The Stiefel Theatre in Salina has a lot in common with the Jayhawk in Topeka.
Both theaters were built by designers Carl and Robert Boller — the Jayhawk in August 1926; the Stiefel in February 1931. Both were described as luxurious movie and live performance palaces, and both were cooled by refrigerated air.
The Art Deco-style, 1,287-seat Stiefel cost $400,000; the ornate 1,500-seat Jayhawk, also $400,000. Both theaters would become cornerstones in downtown retail districts and later close as entertainment trends moved toward drive-in and multiplex theaters, television and videos.
The Stiefel, however, has seen a rebirth — something the Jayhawk also hopes to achieve.
“Local citizens who knew the history and story of (the Stiefel) got together, and they raised money for an authentic and historic renovation,” said Jane Gates, executive director of the Stiefel Theatre.
The Stiefel closed as a film house in 1987, and two years later, its owner sold the theater for $1 to the city of Salina. The city repaired the roof and mothballed the building until 1997, when it was turned over to a nonprofit group for a multi-million dollar restoration.
“Exquisite care was taken during the renovation,” Gates said, describing how stenciling was recreated and the original carpet design was used.
The Stiefel reopened in 2001, with state-of-the-art lighting and sound systems, and has since become a major concert venue in the Midwest, booking such acts as Steve Martin, Darius Rucker, Emmylou Harris, Garrison Keillor, Gladys Knight, the Piano Guys and the Avett Brothers. The theater is also home to the Salina Symphony Orchestra.
Gates said the three-year renovation process wasn’t without its controversies, as people questioned why one business was hired or a particular product used over others.
“Every little bump along the road led us to where we are now,” she said.
The Stiefel is self-sustaining and depends on donations and ticket sales to cover its costs. It books 30 to 35 shows a year, drawing patrons from as far away as Oklahoma City, Kansas City and Colorado. Last year, 30,000 people attended the concerts.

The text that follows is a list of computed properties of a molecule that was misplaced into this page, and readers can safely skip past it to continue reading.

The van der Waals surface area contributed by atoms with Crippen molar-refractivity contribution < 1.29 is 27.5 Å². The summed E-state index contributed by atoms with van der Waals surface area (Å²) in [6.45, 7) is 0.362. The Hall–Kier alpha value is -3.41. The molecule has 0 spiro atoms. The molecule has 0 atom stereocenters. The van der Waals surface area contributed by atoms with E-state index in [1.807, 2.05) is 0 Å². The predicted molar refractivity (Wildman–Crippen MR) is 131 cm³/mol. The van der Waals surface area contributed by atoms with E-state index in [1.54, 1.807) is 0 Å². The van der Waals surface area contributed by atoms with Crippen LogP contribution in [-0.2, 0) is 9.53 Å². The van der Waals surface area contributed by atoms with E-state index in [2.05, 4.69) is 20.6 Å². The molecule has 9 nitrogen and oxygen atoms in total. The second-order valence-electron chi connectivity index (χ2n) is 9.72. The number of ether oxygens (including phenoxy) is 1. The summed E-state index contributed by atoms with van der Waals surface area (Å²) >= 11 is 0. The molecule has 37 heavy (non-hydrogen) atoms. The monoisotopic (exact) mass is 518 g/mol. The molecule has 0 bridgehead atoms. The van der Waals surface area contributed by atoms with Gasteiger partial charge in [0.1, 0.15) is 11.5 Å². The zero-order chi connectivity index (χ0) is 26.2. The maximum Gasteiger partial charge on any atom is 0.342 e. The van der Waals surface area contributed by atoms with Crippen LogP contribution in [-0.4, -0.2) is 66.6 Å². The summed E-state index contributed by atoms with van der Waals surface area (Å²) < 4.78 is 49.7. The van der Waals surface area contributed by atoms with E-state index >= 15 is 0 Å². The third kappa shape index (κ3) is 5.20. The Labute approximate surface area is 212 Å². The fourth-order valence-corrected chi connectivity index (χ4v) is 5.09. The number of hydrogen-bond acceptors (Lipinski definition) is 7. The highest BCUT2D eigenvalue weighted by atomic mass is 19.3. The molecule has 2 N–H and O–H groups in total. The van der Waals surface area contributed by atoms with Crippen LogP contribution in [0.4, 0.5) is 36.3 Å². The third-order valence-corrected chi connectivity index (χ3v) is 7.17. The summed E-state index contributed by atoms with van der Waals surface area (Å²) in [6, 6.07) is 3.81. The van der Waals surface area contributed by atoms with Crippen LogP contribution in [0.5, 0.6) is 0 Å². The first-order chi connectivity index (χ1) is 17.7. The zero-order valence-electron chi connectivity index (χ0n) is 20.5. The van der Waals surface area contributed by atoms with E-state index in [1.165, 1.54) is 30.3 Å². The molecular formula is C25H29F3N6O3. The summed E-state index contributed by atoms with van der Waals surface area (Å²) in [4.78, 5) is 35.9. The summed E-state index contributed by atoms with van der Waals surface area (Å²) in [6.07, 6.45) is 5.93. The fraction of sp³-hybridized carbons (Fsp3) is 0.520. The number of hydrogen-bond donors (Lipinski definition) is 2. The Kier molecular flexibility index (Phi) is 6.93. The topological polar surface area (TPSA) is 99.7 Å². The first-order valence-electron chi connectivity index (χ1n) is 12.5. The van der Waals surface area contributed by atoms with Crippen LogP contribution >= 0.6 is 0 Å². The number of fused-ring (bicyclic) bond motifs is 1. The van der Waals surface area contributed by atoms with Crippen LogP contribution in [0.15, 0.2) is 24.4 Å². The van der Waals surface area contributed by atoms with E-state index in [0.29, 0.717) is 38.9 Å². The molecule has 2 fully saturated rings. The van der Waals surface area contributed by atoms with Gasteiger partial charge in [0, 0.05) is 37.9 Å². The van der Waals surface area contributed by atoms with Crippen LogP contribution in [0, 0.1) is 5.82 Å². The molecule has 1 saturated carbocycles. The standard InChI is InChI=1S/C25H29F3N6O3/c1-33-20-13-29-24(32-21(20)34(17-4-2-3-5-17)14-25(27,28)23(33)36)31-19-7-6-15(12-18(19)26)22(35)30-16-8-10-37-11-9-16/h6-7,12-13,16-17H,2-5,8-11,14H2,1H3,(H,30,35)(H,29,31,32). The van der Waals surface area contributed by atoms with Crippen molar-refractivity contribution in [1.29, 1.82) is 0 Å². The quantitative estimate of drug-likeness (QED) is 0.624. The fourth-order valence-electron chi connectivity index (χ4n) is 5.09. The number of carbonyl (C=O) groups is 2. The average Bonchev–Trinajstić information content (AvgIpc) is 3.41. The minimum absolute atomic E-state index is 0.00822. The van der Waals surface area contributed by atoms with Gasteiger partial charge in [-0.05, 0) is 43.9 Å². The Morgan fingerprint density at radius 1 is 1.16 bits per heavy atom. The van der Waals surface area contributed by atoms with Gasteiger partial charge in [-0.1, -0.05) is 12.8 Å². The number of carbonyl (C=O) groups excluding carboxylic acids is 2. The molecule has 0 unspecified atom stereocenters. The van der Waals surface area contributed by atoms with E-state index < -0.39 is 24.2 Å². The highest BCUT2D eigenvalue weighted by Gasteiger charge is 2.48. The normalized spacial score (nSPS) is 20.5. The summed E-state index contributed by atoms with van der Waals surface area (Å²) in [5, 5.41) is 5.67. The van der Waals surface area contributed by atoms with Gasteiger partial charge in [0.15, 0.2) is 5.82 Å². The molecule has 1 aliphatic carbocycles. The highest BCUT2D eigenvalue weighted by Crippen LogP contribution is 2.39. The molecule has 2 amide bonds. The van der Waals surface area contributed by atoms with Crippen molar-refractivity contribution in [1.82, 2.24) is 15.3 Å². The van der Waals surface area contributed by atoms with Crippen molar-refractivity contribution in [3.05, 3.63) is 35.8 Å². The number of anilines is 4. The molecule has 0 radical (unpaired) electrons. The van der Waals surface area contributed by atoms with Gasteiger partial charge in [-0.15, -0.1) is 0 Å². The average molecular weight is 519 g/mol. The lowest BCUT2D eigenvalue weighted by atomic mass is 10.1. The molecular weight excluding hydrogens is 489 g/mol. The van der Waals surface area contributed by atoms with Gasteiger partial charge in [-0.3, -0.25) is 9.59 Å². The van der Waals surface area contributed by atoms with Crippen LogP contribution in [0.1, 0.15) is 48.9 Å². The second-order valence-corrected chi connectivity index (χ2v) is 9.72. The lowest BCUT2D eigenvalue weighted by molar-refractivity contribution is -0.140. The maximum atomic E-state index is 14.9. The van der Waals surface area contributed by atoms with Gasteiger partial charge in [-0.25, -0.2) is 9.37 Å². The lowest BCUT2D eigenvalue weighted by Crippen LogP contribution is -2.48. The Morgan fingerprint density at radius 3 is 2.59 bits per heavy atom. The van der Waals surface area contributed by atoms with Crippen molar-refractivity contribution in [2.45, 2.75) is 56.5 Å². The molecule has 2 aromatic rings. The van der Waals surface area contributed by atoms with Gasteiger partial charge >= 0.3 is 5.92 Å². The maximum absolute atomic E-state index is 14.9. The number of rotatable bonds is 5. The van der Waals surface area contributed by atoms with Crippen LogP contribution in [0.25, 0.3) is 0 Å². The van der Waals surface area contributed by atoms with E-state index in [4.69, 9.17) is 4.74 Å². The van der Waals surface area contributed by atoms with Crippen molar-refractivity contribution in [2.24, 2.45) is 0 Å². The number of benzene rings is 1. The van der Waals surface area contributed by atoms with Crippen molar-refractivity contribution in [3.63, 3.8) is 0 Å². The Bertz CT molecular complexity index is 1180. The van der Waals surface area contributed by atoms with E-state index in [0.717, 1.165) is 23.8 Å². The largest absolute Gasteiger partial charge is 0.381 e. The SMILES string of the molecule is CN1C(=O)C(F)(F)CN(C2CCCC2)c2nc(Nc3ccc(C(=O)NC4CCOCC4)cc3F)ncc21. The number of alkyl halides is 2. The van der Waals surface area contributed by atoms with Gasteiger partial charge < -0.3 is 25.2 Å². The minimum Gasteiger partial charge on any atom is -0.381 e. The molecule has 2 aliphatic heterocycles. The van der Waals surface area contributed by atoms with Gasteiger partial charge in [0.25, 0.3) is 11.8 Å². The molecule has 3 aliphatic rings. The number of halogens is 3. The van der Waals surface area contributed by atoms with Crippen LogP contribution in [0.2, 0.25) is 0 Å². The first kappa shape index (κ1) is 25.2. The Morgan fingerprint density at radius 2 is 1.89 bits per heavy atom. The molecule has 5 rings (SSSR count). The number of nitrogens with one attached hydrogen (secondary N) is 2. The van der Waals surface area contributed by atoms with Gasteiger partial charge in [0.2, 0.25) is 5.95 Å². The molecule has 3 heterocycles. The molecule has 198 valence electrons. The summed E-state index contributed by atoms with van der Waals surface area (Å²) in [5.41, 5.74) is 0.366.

Like Topeka, Salina is experiencing a rejuvenation of its downtown, and the Stiefel Theatre is playing a key role in attracting people to the area.
“It’s critical,” Gates said. “The Stiefel is kind of like the crown jewel.”
The Paramount Theater in Abilene, Texas, not only is drawing people to the city’s downtown, but the 87-year-old theater has started a trend of restoring historic buildings.
Betty Hukill, executive director of the Paramount, said after the 1,199-seat, Spanish-Moorish-themed theater was restored in 1986, residents realized how beautiful the theater was and how close they came to losing it. They started looking at the city’s other historic buildings and the possibility of restoring them.
“It started a chain reaction of restoration,” Hukill said. “Downtown has regained the vibrancy it lost.”
The Paramount’s stage was renovated and technical equipment upgraded so it could accommodate films, live performances, business meetings, private parties, weddings and community events. The Paramount is the producing organization for an international short film festival and home of Paramount Productions, which presents live theatrical performance using local and regional performers guided by theater professionals.
Hukill, who wasn’t at the theater during the project, estimated the restoration cost to be at least $3 million.
The building is occupied more than 200 days a year, with an estimated 50,000 people passing through its doors.
Hukill said the theater is funded through donations, box office and concession sales, and rental income.
Unlike the Stiefel Theatre in Salina, the Paramount doesn’t lure patrons from hundreds of miles away.
“We are isolated,” Hukill said, referring to the west Texas city. “We draw from small neighboring towns.”
Some years, she said, the theater makes a profit. Other years, it squeaks by.
Diane Fallis, business director at the McPherson Opera House, says many restored historic theaters continue to face financial challenges after the final nail is driven and the stage curtain once again rises.
“The challenge is to raise enough funding to keep the doors open,” Fallis said. “Fundraising never stops. Every year, we try to boost memberships, show sponsorships and named gifts.”
The McPherson Opera House, built in 1889, underwent a $8.5 million makeover that included new seating and advanced audio-visual and lighting options in the 488-seat auditorium. Work was completed in 2010, after a three-year renovation.
The building, in downtown McPherson, is used for concerts and other live performances, film and lecture series, weddings, and community programs.
Fallis said two-thirds of the opera house’s operating costs is covered by private donations and memberships. Additional revenue is generated by a one-half percent guest tax from the McPherson Convention and Visitors Bureau to pay for marketing costs; ticket sales; sponsorships; and facility rentals.
In addition to the auditorium, the three-story opera house includes meeting rooms and a 90-person capacity ballroom/banquet hall on the top floor. Current tenants include the Visual Arts Association of McPherson and Luke’s Barbershop on the first floor; a financial advisers office on the second floor; and McPherson Arts Alliance, which rents space within the Mary Anderson Arts Center, in its lower level. The west portion of the opera house contains commercial businesses.
“The intent is for the building to be used as much as possible and benefit as many people as possible,” she said.
Hukill, at Abilene’s Paramount, said maintaining an aging historic building and making sure programming is timely are also hurdles to leap.
“You have to stay flexible to accommodate the changing times,” she said.
Contact niche editor Jan Biles at (785) 295-1292.